Nonprofit credit counseling organizations are dedicated to helping people get out of high interest debt, quickly and efficiently. It begins with a usually free first session with a financial counselor who will review your entire money and credit situation. Your counselor will then suggest a Debt Management Plan (DMP) if you qualify, and it makes sense for you. Many creditors have agreed to reduce or even waive their interest rates for participants, saving you money on fees. You would then make one affordable payment to the agency which will disperse it to your creditors.

DMPs are arranged for you to be out of debt within three to five years, so if that’s your goal, it’s worth exploring. Another advantage is that you don’t have to have good credit, since these plans are generally designed for people who are already struggling. Contact the National Foundation for Credit Counseling to find an accredited agency in your area.

Temporarily suspend savings

Perhaps you’ve been trying to do it all: add money to a savings account as you’re paying down debt. Although it is important to establish an emergency fund and set money aside for future plans, inflation may be cutting into the cash you have for both. If one thing has to give for a while, consider suspending your savings charter rather than cutting back on the money you send to your creditors.

No savings account will give you as much in interest as a debt is costing you. On June 21, 2022, the Federal Deposit Insurance Corporation reported the national average interest rate on savings accounts to be 0.08%. The Federal Reserve report, on the other hand, found that the average credit card interest rate was 16.17% in the first quarter of 2022.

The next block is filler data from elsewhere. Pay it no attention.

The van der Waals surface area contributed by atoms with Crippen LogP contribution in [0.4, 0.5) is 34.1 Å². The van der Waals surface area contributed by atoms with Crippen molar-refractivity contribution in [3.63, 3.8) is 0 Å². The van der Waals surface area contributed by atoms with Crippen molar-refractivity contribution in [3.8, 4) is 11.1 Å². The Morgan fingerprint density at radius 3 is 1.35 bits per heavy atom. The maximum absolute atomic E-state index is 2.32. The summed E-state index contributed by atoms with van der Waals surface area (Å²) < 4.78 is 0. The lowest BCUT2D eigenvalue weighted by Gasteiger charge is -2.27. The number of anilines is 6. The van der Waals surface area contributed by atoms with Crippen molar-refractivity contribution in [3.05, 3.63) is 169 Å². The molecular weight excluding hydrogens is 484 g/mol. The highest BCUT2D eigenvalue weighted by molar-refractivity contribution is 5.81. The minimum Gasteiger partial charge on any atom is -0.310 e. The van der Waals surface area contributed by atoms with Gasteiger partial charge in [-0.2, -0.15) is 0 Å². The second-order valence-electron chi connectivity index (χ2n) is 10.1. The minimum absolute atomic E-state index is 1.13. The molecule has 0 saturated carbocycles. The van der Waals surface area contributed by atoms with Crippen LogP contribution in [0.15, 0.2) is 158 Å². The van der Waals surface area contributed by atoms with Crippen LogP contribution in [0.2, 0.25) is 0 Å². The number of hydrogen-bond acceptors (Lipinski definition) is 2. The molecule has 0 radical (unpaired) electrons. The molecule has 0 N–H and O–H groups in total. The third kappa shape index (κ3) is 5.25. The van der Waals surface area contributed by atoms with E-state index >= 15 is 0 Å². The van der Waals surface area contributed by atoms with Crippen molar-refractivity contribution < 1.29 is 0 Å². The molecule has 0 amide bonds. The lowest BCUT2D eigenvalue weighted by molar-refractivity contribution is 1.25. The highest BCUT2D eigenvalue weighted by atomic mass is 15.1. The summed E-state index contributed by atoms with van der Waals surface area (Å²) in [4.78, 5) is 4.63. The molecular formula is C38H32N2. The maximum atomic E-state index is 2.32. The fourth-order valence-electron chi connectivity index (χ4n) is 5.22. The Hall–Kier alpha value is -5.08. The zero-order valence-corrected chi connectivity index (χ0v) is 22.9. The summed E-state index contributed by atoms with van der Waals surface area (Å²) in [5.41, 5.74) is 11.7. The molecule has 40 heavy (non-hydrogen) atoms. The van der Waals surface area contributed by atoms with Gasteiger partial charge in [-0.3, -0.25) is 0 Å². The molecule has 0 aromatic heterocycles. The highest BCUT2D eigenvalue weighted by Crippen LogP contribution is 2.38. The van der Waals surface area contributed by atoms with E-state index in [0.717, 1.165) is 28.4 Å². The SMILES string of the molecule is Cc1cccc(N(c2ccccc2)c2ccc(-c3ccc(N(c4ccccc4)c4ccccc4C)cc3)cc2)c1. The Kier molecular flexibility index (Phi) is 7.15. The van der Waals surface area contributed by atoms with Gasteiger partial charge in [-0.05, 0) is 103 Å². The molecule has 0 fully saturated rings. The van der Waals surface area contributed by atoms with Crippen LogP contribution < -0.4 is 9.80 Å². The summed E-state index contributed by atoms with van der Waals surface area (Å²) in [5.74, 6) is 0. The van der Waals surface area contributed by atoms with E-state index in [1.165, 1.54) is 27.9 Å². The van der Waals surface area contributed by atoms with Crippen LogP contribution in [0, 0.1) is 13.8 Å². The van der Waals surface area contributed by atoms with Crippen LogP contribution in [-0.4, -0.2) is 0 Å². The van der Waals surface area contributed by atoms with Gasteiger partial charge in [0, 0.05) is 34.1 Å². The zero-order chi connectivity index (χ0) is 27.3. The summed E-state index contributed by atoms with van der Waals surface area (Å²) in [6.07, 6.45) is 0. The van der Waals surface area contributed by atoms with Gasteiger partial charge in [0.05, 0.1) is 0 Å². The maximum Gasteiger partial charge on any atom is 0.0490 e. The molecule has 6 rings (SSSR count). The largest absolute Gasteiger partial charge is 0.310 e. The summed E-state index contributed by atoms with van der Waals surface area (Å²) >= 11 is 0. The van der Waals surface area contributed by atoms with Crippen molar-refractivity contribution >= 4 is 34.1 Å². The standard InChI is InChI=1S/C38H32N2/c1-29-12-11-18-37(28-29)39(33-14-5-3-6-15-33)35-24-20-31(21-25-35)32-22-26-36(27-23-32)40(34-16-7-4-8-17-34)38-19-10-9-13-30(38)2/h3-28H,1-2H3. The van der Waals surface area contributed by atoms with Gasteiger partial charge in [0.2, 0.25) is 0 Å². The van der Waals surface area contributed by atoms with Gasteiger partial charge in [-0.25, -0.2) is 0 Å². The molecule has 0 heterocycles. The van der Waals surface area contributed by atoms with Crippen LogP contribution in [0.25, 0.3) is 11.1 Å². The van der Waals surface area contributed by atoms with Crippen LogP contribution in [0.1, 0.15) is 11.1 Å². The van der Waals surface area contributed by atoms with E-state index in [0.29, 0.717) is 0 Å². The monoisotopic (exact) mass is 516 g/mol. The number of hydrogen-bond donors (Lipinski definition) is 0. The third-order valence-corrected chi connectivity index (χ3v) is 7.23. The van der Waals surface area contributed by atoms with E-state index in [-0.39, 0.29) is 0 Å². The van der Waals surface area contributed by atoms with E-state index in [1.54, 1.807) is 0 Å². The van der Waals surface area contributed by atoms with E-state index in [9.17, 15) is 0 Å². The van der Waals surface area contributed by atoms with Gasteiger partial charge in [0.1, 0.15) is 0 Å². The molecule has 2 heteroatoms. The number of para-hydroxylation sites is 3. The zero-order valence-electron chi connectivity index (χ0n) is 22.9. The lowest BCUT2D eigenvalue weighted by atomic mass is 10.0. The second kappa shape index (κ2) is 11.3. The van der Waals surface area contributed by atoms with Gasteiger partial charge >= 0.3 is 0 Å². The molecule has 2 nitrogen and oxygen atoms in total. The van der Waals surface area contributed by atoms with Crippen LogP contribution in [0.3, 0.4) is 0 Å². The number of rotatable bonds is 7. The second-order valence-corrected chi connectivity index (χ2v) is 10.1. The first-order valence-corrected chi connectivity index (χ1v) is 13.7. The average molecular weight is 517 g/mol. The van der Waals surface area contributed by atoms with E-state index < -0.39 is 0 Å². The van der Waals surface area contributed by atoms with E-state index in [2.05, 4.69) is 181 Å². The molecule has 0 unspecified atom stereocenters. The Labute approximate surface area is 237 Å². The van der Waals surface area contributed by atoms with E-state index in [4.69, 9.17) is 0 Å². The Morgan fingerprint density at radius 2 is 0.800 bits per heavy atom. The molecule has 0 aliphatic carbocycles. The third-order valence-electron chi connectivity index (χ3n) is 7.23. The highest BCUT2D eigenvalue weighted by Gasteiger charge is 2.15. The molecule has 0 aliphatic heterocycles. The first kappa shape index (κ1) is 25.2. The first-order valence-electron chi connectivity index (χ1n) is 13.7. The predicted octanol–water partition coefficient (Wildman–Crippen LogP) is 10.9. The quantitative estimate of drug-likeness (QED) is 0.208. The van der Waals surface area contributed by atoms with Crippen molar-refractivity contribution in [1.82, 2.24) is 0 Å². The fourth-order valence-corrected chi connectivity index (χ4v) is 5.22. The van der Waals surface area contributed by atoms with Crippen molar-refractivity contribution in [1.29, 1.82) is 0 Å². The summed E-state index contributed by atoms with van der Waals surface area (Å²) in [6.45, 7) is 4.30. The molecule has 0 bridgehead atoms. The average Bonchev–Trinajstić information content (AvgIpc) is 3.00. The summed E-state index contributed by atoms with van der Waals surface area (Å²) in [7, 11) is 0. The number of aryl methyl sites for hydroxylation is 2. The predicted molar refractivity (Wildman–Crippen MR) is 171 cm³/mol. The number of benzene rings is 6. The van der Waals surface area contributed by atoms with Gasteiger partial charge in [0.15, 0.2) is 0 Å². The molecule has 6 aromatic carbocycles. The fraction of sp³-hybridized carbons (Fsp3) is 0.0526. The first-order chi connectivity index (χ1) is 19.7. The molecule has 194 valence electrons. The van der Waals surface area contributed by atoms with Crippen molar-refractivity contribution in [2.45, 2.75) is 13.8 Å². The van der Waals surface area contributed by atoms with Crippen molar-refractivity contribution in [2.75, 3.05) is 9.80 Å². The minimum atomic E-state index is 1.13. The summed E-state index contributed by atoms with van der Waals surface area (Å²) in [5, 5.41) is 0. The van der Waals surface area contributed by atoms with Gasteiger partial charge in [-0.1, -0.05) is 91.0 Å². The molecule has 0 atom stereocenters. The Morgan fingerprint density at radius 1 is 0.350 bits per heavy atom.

Adjust your spending

When was the last time you reviewed your budget? If it’s been a while, do it now and start to trim where you can. You may be able to make some simple changes that will offset higher prices and enable you to keep up with your debt payment.

Take a look at everything you are currently spending your money on and consider where you can reasonably cut back. For example, if your monthly grocery bill has grown from $600 a month to $700 a month because those costs have increased, see if you can make it up by reducing $100 from other expenses. If your budget includes extracurricular activities that aren’t truly necessary, pare down. When you are back in the black, you can readjust your spending so it’s not quite so restrictive.

If credit cards are a part of your lifestyle, it’s also healthy to evaluate whether your cards are best matching your current needs. For example, a grocery credit card could be a smart way to help you pocket rewards on unavoidable expenses. Gas credit cards are also valuable options in today’s current climate.